How Twitter Has Transformed The Media Industry
Eight years ago today, Jack Dorsey sent the first ever tweet. With over 270 million active users, Twitter has asserted its position alongside other social media channels, but how has it affected the wider media industry?
Of course, there are countless debated reasons, but key to the transformation are: 1) audience engagement, 2) real-time news, and 3) user-generated content.
Since Twitter has launched, the percentage of the UK population that access the Internet has grown from 69% to 90%. While, according to the Audit Bureau of Circulations, UK readership of national newspapers has dropped by nearly 33% in the same eight years. This alone, signifies a dramatic shift in the traditional foundations of the media industry, and demonstrates the impact that the Internet, and websites such as Twitter, have had.
1) Audience Engagement
Generally speaking, the traditional media industry was not driven by direct audience engagement. Twitters' biggest achievement has been how it has enabled users to communicate and converse unanimously; whether you're a journalist, a celebrity or just your average Joe. According to Newsworks, nearly 60% of Twitter's 15 million users follow a newspaper or journalist - outlining a huge shift in the relationship between the media and the consumer. In fact, some journalists have more followers than the main national newspapers. For example, the Daily Telegraph's football journalist Henry Winter (@henrywinter) has 965,000 followers, while only 588,000 follow the main Telegraph account (@Telegraph).
2) Real-time News
If you thought the concept of 24-hour news channels had a big impact on the traditional media industry, then social media - more specifically, Twitter - will make you think again. Social media has transformed the industry by providing news immediately, from varying sources. Let's use the Sochi 2014 Winter Olympic Games as an example. According to IBM Software Labs, there were over 5.6 million tweets mentioning the event (tweets posted 7-18 February 2014). That equates to an average of over 460,000 tweets per day, over 19,000 per hour, over 320 per minute.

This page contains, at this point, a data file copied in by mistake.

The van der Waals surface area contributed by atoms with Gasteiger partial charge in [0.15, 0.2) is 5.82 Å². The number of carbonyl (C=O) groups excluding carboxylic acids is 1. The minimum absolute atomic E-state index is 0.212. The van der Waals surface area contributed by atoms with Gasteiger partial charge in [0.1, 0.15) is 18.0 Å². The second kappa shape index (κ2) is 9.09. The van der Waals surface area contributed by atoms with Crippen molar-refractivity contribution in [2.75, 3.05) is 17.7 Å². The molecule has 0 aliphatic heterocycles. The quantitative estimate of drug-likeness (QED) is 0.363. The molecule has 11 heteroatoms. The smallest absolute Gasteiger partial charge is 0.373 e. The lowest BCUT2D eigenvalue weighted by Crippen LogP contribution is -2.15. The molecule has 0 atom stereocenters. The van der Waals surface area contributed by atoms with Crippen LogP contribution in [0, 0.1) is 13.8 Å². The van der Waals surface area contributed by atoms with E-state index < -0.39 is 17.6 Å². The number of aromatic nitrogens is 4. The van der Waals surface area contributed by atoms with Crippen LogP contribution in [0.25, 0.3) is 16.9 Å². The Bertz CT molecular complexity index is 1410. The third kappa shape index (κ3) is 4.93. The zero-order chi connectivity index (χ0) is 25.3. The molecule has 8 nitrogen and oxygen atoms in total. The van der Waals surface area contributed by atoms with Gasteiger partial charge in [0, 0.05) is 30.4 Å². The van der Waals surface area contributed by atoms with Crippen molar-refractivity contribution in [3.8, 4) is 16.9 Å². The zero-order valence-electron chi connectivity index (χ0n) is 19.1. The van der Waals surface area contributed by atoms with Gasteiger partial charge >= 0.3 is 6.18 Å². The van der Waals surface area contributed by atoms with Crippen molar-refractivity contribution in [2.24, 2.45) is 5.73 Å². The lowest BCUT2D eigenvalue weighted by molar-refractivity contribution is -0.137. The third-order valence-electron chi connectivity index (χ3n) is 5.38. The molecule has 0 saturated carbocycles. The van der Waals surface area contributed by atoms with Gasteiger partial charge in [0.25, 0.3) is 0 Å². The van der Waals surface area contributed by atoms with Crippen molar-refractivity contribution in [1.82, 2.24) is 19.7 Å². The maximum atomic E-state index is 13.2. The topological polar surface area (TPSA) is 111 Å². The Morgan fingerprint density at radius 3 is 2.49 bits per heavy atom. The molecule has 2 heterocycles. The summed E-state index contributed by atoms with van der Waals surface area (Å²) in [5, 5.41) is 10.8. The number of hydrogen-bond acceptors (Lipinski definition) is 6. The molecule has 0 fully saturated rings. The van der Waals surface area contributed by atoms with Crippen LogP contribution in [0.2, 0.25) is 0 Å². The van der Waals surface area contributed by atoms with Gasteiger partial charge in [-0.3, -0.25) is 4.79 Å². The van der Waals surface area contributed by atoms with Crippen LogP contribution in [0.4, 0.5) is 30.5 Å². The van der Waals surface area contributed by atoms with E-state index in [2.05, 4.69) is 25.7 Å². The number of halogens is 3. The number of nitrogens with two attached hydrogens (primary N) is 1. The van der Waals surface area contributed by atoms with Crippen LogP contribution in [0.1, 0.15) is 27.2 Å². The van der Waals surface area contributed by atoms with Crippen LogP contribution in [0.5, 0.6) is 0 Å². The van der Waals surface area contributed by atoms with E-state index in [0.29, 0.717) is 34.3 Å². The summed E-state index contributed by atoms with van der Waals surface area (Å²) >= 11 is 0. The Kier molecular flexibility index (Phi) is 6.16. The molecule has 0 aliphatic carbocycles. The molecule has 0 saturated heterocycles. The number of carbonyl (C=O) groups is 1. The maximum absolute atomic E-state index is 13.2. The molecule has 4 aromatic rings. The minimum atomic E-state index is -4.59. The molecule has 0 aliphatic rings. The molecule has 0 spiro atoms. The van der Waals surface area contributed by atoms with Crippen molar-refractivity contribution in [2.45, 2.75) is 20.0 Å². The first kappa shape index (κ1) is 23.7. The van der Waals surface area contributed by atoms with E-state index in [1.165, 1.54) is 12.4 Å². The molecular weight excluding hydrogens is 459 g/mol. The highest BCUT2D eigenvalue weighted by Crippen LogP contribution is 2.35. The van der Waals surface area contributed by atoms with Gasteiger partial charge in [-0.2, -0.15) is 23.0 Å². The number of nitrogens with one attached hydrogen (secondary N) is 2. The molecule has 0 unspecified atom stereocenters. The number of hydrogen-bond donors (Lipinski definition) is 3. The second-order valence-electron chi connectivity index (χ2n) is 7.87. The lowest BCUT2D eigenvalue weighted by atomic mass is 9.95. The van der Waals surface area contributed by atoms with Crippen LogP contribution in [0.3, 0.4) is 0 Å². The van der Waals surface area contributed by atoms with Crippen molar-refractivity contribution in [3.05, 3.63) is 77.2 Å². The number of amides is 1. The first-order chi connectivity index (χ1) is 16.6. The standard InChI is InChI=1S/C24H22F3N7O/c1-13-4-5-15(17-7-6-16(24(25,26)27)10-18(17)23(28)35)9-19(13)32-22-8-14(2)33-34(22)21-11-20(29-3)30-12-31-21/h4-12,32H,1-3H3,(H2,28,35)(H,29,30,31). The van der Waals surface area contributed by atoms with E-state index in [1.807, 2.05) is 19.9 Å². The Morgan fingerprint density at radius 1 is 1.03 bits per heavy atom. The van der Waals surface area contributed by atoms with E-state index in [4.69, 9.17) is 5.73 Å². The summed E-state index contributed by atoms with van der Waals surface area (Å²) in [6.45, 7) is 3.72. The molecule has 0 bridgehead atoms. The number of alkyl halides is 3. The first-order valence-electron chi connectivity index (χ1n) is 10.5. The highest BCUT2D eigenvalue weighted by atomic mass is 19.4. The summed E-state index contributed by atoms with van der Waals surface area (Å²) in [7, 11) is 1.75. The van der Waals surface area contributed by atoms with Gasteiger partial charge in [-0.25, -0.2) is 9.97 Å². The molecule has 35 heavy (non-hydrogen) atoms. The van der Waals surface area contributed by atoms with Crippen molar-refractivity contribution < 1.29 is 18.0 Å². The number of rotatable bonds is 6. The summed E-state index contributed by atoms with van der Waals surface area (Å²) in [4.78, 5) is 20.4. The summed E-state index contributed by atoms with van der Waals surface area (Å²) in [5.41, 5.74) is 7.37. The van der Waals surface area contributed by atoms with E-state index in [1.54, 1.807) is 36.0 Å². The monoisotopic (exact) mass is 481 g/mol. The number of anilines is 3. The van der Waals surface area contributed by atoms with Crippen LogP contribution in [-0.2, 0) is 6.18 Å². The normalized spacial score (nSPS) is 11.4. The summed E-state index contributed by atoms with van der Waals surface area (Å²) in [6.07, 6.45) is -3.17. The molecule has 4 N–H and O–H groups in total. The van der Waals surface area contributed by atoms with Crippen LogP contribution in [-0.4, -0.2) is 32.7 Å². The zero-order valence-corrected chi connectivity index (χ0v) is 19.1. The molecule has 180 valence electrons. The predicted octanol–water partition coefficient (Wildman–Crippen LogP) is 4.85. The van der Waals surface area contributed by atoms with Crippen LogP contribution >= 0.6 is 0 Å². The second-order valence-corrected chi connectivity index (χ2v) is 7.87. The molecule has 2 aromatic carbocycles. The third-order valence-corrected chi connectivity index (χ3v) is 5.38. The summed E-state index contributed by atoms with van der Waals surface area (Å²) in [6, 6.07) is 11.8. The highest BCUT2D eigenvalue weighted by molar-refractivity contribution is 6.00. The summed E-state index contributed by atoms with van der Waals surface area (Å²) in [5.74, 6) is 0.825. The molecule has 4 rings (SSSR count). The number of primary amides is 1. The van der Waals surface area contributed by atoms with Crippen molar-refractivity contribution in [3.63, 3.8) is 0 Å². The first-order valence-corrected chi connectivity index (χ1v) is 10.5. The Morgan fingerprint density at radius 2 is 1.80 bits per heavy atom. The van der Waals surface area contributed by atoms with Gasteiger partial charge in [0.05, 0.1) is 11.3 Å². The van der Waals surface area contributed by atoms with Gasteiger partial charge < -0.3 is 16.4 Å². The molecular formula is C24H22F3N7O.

3) User-generated Content
According to the Interactive Advertising Bureau, user-generated content (UGC) refers to any material created and uploaded to the Internet by non-media professionals. Over the past eight years, Twitter has developed its platform to accommodate for richer media (such as photo/video), allowing users to share their UGC. Given the content-focused changes of Google's ever-changing algorithm, brands frequently utilise UGC to increase the effectiveness of their digital marketing activity. Conversely, it offers consumers online recognition and, should brands be utilising UGC for a competition, the opportunity to win.
The 'Reworked' campaign by John Lewis acts as a good example of a UGC competition. Following the huge success of their Christmas campaign, John Lewis ran a YouTube competition where an aspiring music artist could upload their version of 'Somewhere Only We Know' to feature on a special edition of the popular festive advert to be aired on Christmas Day. The competition received over 500 entries with a combined total of over 30,000 views on YouTube. Not only did this increase the reach of John Lewis' digital marketing activity, it created a significant volume of UGC with positive brand sentiment. John Lewis utilised their Twitter profile (@johnlewisretail) to create a social media buzz around the 'Reworked' campaign, retweeting entries and engaging with other social media users.
These are just three examples of how Twitter has transformed the media industry over the past eight years. Through the adoption of these techniques, brands are understanding how to increase the reach of their digital marketing activity and how to engage with users in the new digital media industry. Without a strong understanding of a brands' target demographic and a digital marketing plan, social media is a difficult and dangerous channel to master.